I found a Wells Fargo (my bank) ATM and pulled out $20 for the cable car ride.  The website said it was only $5, but twenty is a good number for a little cushion. After searching for some off-the-beaten-path-around-the-corner-and-down-the-hill parking I found a spot.  I walked to the cable car platform, waited around for a few minutes, and got my first real taste of the city: the old cable cars. It turns out that $5 will only get you a one way ticket.  But who the hell only wants to go one way.  When you get there, how do you expect to get back?  So I opted for the $11 all day pass, which turns out will come in handy later.

I rode down to the Embarcadero / Pier 1-2 area and decided to hoof it (read: walk) to Pier 39.  I didn’t realize of freaking cold it was out there, so by about Pier 9 I decided I would hitch a ride on the old electric rail car.  I got to the Pier and my first task was apparent: find a sweatshirt. Did I mention it was cold there? I found a University sport-wear place and walked in.  They were watching the Golden State vs. Dallas game and I let them know how cool I thought Dallas was.  Those California Golden State boys didn’t think it was funny… but I did.  I found a cool brown sweatshirt with San Francisco written across the front of it in scripted print. It was only like $22 and I was cold, so it was well worth it.

I headed back out on my touring adventure and checked out Alcatraz (from the pier), then the Sea Lions, and finally had some dinner at a little surf place on the pier.  I hopped on the old electric rail car on my way back home.  We stopped a little down the road outside a CVS and I had to get off and switch to the next train.  We waited for about 5 minutes when our driver came back and said we had to wait – that there was a fire truck and ambulance on the tracks ahead.  Well, we waited. And we waited.  And 40-45 minutes later the emergency vehicles cleared out of the way and we headed on our way back.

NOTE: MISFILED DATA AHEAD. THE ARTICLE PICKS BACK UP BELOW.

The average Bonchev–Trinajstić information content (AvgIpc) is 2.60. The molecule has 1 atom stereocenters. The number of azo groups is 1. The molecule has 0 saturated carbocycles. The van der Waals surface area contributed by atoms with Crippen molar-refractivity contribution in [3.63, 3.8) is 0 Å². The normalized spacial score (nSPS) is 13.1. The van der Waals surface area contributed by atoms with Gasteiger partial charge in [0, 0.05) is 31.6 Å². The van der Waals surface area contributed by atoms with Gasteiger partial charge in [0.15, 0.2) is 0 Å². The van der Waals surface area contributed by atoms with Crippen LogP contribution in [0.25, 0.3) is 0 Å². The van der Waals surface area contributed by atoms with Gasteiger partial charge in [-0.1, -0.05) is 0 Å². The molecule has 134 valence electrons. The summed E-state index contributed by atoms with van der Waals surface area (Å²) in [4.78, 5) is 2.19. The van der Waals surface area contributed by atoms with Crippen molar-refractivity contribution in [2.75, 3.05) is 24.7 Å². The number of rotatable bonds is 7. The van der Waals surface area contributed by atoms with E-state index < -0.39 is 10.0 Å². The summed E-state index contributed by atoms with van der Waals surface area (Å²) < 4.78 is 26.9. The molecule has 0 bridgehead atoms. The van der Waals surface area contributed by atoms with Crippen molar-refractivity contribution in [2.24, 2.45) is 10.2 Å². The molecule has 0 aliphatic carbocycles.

I hopped back on the first cable-car I was on and got some good pictures on the way back to where my car was.  Again, you can see these pictures in the photo gallery. This day was probably the most eventful part of my trip… and I’m a little tired of writing.  So maybe I’ll fill you in on my visit to Half Moon Bay, dinner with Uncle Scott and Cindy,  and my other little side-trips while I was there later.

Categories
Tech

Microsoft Excel Error Message

So I'm working in Microsoft Excel today and I get this great error message.  It's about as unspecific a warning as you can get.  I've been working with Microsoft products for quite a while, but this message has to be one of the best (REAL) messages I've ever personally seen.  Here's the image:

 

Microsoft Excel

 

Catastrophic failure?  Ever been in the middle of writing a long paper and had Microsoft Word crash on you before you could save your work?  I always thought that was a catastrophic failure.  As a side note – always remember to save your documents often!

At least this time I was doing something that is out of the ordinary and is data intensive.  For anyone who is technically inclined, I was querying a local database and converting that data to a local data cube for analysis with ProClarity. Ignore this line – In acronym land that would be: using MSQE in Excel to hit an SQL db using ODBC to do some BI analysis on my EUs in EMA for FPD with my PC from TX in the USA. Laughing  Some of the tables have over 50,000 rows of data, but I've done the exact same query before.

 

Oh well, I thought